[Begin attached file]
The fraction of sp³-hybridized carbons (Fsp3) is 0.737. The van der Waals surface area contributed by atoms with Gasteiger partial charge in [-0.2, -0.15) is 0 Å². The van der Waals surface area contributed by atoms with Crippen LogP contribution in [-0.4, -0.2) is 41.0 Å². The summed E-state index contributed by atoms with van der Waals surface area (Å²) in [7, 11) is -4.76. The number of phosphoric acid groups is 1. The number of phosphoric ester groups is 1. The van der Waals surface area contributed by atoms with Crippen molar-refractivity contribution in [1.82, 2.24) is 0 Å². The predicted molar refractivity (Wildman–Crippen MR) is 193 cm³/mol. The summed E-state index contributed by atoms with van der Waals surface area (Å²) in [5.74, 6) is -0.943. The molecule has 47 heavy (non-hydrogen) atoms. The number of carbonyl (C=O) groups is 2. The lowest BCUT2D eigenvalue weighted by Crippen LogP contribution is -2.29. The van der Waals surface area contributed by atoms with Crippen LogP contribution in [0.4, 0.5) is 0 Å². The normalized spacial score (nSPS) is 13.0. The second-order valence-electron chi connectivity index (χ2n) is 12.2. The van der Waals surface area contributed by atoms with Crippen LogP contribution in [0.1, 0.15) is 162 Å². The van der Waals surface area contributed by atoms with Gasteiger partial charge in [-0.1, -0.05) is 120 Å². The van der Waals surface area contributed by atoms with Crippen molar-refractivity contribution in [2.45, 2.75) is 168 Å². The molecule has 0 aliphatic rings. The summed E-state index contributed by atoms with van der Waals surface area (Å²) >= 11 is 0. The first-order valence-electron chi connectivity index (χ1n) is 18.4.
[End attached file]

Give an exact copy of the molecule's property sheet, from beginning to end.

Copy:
The fraction of sp³-hybridized carbons (Fsp3) is 0.737. The van der Waals surface area contributed by atoms with Gasteiger partial charge in [-0.2, -0.15) is 0 Å². The van der Waals surface area contributed by atoms with Crippen LogP contribution in [-0.4, -0.2) is 41.0 Å². The summed E-state index contributed by atoms with van der Waals surface area (Å²) in [7, 11) is -4.76. The number of phosphoric acid groups is 1. The number of phosphoric ester groups is 1. The van der Waals surface area contributed by atoms with Crippen molar-refractivity contribution in [1.82, 2.24) is 0 Å². The predicted molar refractivity (Wildman–Crippen MR) is 193 cm³/mol. The summed E-state index contributed by atoms with van der Waals surface area (Å²) in [5.74, 6) is -0.943. The molecule has 47 heavy (non-hydrogen) atoms. The number of carbonyl (C=O) groups is 2. The lowest BCUT2D eigenvalue weighted by Crippen LogP contribution is -2.29. The van der Waals surface area contributed by atoms with Crippen LogP contribution in [0.4, 0.5) is 0 Å². The normalized spacial score (nSPS) is 13.0. The second-order valence-electron chi connectivity index (χ2n) is 12.2. The van der Waals surface area contributed by atoms with Crippen LogP contribution in [0.1, 0.15) is 162 Å². The van der Waals surface area contributed by atoms with Gasteiger partial charge in [-0.1, -0.05) is 120 Å². The van der Waals surface area contributed by atoms with Crippen molar-refractivity contribution in [2.45, 2.75) is 168 Å². The molecule has 0 aliphatic rings. The summed E-state index contributed by atoms with van der Waals surface area (Å²) >= 11 is 0. The first-order valence-electron chi connectivity index (χ1n) is 18.4.